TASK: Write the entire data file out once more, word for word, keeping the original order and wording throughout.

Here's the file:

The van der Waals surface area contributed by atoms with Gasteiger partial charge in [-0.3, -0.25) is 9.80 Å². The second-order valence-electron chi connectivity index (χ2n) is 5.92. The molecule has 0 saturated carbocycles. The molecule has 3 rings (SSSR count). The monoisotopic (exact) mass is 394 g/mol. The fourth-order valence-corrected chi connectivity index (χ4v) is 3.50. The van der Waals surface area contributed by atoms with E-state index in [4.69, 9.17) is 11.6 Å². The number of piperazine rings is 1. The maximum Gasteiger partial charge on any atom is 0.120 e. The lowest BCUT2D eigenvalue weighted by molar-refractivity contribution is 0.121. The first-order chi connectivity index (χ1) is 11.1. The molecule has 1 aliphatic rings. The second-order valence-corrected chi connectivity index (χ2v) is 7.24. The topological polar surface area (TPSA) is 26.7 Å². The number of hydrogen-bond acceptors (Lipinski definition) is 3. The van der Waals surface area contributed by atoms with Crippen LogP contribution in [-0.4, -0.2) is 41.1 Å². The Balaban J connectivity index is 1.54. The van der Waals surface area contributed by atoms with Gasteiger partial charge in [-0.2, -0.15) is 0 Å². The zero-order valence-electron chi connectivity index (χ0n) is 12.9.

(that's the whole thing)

The van der Waals surface area contributed by atoms with Gasteiger partial charge in [-0.3, -0.25) is 9.80 Å². The second-order valence-electron chi connectivity index (χ2n) is 5.92. The molecule has 0 saturated carbocycles. The molecule has 3 rings (SSSR count). The monoisotopic (exact) mass is 394 g/mol. The fourth-order valence-corrected chi connectivity index (χ4v) is 3.50. The van der Waals surface area contributed by atoms with E-state index in [4.69, 9.17) is 11.6 Å². The number of piperazine rings is 1. The maximum Gasteiger partial charge on any atom is 0.120 e. The lowest BCUT2D eigenvalue weighted by molar-refractivity contribution is 0.121. The first-order chi connectivity index (χ1) is 11.1. The molecule has 1 aliphatic rings. The second-order valence-corrected chi connectivity index (χ2v) is 7.24. The topological polar surface area (TPSA) is 26.7 Å². The number of hydrogen-bond acceptors (Lipinski definition) is 3. The van der Waals surface area contributed by atoms with Crippen LogP contribution in [-0.4, -0.2) is 41.1 Å². The Balaban J connectivity index is 1.54. The van der Waals surface area contributed by atoms with Gasteiger partial charge in [-0.2, -0.15) is 0 Å². The zero-order valence-electron chi connectivity index (χ0n) is 12.9.